Pentagon Seeks A More Powerful Social Media Monitoring Machine

DARPA is soliciting software that distinguishes between anti-American slogans and true intent to kill on a global scale

Illustration: Vocativ
Jan 10, 2017 at 12:25 PM ET

For years, law enforcement agencies have monitored Facebook, Twitter, and Instagram for illicit behavior, but now the Pentagon hopes to build a more far-reaching, global-scale social media monitoring system to more precisely pinpoint potential troop threats out of all the noise.

United States Department of Defense’s research arm, DARPA, has requested proposals for automated software that can detect intent to harm U.S. service members stationed overseas. Military contractors have until February to submit their ideas for what has been dubbed “Force Protection in the Online Environment.”

The agency isn’t looking for tools that simply monitor online communication — the Pentagon, many tech companies, and police agencies already use modern software to scan social media and track things like trends and changing sentiments within groups. A Washington Post report from November determined that hundreds local police departments have collectively spent around $4.75 million on software that allows them to monitor social media for protests and criminal activity. A week after that report, the Boston Police Department announced it would spend $1.4 million on such software.

The Department of Defense wants to build on that tech and find a way to gauge genuine “threat behavior.” According to DARPA, the ideal system would be able to distinguish between anti-American phrases and actual intent to cause harm. They are especially interested in a system that can cross various platforms and sources, like multiple types of social media and online news, and work across different cultures and languages. And they want to do all this while somehow still guaranteeing the privacy of those who are being monitored.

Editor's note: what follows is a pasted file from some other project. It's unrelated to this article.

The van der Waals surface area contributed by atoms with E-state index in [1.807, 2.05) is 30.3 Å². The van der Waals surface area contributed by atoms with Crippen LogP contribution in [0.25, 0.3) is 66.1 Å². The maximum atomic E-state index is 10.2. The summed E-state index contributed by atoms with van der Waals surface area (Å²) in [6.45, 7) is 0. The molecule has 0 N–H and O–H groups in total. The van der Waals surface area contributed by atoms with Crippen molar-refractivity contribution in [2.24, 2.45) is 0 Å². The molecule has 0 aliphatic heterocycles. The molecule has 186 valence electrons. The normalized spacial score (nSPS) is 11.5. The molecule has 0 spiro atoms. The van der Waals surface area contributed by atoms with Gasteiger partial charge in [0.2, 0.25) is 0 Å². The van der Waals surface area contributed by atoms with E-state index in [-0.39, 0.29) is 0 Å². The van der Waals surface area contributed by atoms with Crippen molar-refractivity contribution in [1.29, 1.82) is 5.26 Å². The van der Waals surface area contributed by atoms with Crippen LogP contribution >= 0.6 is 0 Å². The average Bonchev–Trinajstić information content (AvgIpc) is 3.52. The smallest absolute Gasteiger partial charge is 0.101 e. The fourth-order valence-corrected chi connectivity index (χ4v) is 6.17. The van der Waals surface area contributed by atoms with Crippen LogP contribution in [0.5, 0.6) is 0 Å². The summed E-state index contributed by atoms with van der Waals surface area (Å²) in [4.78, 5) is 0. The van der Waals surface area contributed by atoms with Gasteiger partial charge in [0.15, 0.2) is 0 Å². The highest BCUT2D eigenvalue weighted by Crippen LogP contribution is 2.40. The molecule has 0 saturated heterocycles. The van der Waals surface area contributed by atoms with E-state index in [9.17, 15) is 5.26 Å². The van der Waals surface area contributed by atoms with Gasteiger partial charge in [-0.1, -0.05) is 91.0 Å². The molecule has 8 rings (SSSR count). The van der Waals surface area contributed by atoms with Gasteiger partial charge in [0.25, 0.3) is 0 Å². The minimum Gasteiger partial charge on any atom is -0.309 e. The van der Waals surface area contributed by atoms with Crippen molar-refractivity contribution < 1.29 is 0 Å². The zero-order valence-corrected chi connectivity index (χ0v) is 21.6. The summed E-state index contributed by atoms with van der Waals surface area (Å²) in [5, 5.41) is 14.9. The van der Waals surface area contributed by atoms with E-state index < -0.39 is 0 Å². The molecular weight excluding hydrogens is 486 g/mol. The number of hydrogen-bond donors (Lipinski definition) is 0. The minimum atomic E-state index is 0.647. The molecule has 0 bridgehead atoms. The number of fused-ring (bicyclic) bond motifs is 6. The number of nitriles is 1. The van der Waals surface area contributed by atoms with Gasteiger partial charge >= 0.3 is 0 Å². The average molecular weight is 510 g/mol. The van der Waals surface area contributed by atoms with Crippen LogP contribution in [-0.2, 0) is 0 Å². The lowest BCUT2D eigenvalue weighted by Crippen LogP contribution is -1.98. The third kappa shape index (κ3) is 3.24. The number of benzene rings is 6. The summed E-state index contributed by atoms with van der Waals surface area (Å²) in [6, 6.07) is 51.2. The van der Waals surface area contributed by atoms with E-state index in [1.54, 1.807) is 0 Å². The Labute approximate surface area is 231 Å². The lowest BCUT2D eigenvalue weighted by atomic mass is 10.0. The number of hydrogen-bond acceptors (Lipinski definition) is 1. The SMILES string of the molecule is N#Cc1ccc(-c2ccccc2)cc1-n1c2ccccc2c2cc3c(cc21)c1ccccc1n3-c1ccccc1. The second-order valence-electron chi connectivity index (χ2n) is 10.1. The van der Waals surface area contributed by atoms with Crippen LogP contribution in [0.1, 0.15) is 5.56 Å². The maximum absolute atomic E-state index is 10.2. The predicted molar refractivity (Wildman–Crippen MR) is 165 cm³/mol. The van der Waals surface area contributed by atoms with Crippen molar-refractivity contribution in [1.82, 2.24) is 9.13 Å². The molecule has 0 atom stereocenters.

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This project presents many challenges and considerations that aren’t present in many DARPA projects — which is evident in the solicitation’s reference works. That list includes studies on sentiment analysis of Twitter data, moral disengagement, linguistics, online extremism, cyber defense, and data mining; as well as The Secret Life Of Pronouns, a New York Times bestseller about sociolinguistics that inspired a TEDx Talk.

In the first phase of development, researchers are tasked with proving that they can detect belief and attitudes that can be used to predict threatening actions against deployed service members. If that is deemed possible by DARPA, then the second phase will focus on developing the “intent-to-act detector” software.

The final phase is dedicated to finding military and commercial uses for this technology — possibly for brand marketing, advertising, or health assessment, as DARPA suggests.

So if all goes as planned, your thoughtcrimes will soon guide your targeted ads.